More American Children Diagnosed With ADHDU.S. Food and Drug Administration offers tips on coping with attention disorder
Friday, August 14, 2015
FRIDAY, Aug. 14, 2015 (HealthDay News) -- The number of American children with attention-deficit/hyperactivity disorder (ADHD) is rising, U.S. government experts say.
And it's important for the disorder to be recognized and treated. Untreated ADHD can cause serious problems for children, such as falling behind in school, difficulty making and keeping friends, and having conflicts with parents, according to the American Academy of Child and Adolescent Psychiatry.
Children with untreated ADHD have more emergency room visits and are more likely to have self-inflicted injuries than those who receive treatment, according to a news release from the U.S. Food and Drug Administration. In addition, teens with untreated ADHD are more likely to take risks, such as drinking and driving, and have twice as many traffic crashes as those who receive treatment, the FDA said.
The number of American children aged 4 to 17 diagnosed with ADHD rose from about 8 percent in 2003 to 11 percent in 2011, the U.S. Centers for Disease Control and Prevention has found. The disorder typically appears between the ages of 3 and 6 years. It can continue through the teen years and into adulthood.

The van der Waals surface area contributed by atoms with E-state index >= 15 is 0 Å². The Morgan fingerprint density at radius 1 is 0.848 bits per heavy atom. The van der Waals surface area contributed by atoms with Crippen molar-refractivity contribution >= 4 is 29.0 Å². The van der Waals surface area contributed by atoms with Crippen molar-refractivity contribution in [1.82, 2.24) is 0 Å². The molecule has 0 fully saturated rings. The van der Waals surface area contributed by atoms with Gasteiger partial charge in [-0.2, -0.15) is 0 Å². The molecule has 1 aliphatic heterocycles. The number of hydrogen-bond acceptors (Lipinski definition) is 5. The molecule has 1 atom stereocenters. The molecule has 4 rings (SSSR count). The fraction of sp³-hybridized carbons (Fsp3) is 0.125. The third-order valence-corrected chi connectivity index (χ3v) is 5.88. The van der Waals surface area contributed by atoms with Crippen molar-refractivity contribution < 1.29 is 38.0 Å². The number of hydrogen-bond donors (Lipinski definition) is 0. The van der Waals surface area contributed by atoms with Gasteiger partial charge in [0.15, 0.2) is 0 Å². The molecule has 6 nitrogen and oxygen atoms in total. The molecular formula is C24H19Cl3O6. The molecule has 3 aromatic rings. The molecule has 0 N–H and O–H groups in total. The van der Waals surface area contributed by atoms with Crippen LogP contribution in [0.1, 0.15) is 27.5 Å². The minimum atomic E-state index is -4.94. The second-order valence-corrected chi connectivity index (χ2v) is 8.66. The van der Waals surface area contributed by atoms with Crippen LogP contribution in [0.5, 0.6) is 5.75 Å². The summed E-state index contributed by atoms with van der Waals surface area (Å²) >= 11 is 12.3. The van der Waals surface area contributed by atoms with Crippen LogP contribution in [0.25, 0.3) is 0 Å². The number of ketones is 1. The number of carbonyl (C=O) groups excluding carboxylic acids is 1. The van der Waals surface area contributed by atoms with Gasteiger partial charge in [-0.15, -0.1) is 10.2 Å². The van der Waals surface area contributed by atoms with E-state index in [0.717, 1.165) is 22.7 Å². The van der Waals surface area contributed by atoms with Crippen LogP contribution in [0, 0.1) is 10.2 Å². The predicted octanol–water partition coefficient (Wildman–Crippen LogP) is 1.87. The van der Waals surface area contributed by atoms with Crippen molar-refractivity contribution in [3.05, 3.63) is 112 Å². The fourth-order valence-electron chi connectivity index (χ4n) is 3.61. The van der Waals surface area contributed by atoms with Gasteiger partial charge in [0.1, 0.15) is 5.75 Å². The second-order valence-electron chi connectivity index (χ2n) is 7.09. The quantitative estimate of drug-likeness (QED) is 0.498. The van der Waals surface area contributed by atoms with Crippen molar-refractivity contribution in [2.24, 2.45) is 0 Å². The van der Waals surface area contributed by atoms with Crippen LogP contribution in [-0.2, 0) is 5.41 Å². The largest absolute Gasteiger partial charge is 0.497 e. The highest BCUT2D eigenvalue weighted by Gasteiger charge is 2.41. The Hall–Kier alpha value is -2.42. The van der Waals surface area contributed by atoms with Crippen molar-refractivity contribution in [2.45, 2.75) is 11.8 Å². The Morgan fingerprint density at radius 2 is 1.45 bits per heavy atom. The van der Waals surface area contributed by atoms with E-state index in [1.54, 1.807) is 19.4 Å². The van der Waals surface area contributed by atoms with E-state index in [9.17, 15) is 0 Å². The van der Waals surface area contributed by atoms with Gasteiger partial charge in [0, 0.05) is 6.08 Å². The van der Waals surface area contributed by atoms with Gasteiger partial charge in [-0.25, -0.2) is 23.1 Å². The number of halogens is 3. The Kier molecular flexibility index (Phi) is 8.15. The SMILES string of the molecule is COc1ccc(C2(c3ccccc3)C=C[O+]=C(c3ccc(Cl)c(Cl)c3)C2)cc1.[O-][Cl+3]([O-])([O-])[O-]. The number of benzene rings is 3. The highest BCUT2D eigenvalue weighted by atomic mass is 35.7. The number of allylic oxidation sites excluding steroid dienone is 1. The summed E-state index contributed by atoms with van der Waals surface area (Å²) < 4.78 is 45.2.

Parents who think a child has ADHD should consult their family doctor or pediatrician, Dr. Tiffany Farchione, a child psychiatrist at the FDA, said in the news release.
There are two types of medications approved by the FDA to treat children with ADHD: stimulants and non-stimulants. Behavioral therapy can also benefit children with ADHD. Parents should contact their child's school and community support groups for information and advice on how to cope with a child's ADHD-related behavior.
"It's helpful to engage with the different individuals who are involved in a child's life when managing the disorder," Farchione said in the news release.
Children aren't the only ones dealing with ADHD, the FDA experts added. Adults can have the disorder, too.
About 4 percent of American adults are believed to have ADHD, the FDA said. In adults, the disorder may cause problems such as poor time-management skills, restlessness, and difficulty with multitasking and activities that require sustained concentration.
"For some adults, a diagnosis of ADHD can bring a sense of relief," because it offers an answer for their problems and leads to treatment that can help them, Farchione said.
SOURCE: U.S. Food and Drug Administration, news release, Aug. 6, 2015
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